The PNV, Basque Nationalist Party, many of whose ancestors fought Franco in the Spanish Anti-Fascist War, have long accommodated themselves to this situation and given up the dream of Basque independence and the party has hardly any representation even in Nafarroa, to say nothing of the three northern provinces, across the Border. Since their fiefdom was granted autonomy after the death of Franco, they have dominated it electorally and used that domination to the commercial and financial advantage, both legal and illegal, of the Euskadi capitalist class (Irish readers will readily see a parallel with the Fianna Fáil party).
EH Bildu is the official party of the Abertzale Left, political descendants of the Herri Batasuna party, substantially changed and the main internal opposition to the PNV, at least on the electoral front. Herri Batasuna evolved as the political expression of ETA, the left-wing movement for Basque independance that in the 1960s developed an armed wing against the armed might of the Spanish State. Under the leadership of Arnaldo Otegi and others, ETA gave up armed struggle in 2012 and the EH Bildu and Sortu parties developed a theory of a “Basque Peace Process” which had no substance, since the Spanish State’s only interest was in surrender and never even ceased repression or released its around 900 Basque political prisoners (now around 700 as prisoners served their sentences – or died).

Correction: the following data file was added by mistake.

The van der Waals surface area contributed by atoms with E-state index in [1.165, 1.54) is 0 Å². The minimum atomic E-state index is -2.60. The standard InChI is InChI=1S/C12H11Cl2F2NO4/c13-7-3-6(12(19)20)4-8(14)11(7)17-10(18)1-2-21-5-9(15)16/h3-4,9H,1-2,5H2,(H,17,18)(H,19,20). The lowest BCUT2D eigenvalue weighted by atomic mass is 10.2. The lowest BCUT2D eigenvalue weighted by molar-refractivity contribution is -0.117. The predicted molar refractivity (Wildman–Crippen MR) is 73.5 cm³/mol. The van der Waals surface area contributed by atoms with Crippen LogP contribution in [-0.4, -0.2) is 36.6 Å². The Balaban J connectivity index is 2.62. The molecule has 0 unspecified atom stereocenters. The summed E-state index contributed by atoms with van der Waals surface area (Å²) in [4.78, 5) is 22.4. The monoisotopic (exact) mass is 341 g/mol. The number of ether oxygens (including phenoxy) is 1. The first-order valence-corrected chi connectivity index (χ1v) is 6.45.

Batasuna and its iterations over the years in the face of bannings by the Spanish State have at many times sought alliance on a nationalist basis with the PNV (the Irish parallel holds here again, as with periodic overtures of the leadership of the Provisional Sinn Féin party to the Fianna Fáil party), which on the whole have been rejected by the leadership of the PNV. The Basque Nationalist Party has preferred to rule in coalition with the PSE and even to allow the Spanish-unionist party to rule Euskadi on its own. Therefore the call from some Basque nationalist quarters for a PNV-EH Bildu coalition is very unlikely to bear fruit.
At least as unlikely is the raising by the electronic media Publico of the possibility in Euskadi of a “Government of the Left”, on the basis of the poll results. The left-wing Publico itself conceded it an unlikely eventuality, based on a coalition of EH Bildu/ PSE/ Unidas Podemos (the Basque version of Podemos Izquierda). Whatever one may say of the “Left” credentials of EH Bildu and of Unidas Podemos, one can hardly credit the PSOE or its Basque version with any. No doubt there are genuine people of the Left in that social-democratic party, as there are within the Irish and British Labour Parties too – but that does not affect the character of the parties in government, which have always been servants of capitalism and, in the cases of the UK and Spanish state, of their imperialist ruling classes.
On the poll results therefore it is certain that the PNV will be in government, whether in coalition with the PSE or with its tactical support. EH Bildu looks no nearer to achieving its dream of governing even Euskadi, not to mention all four southern provinces of the Basque Country.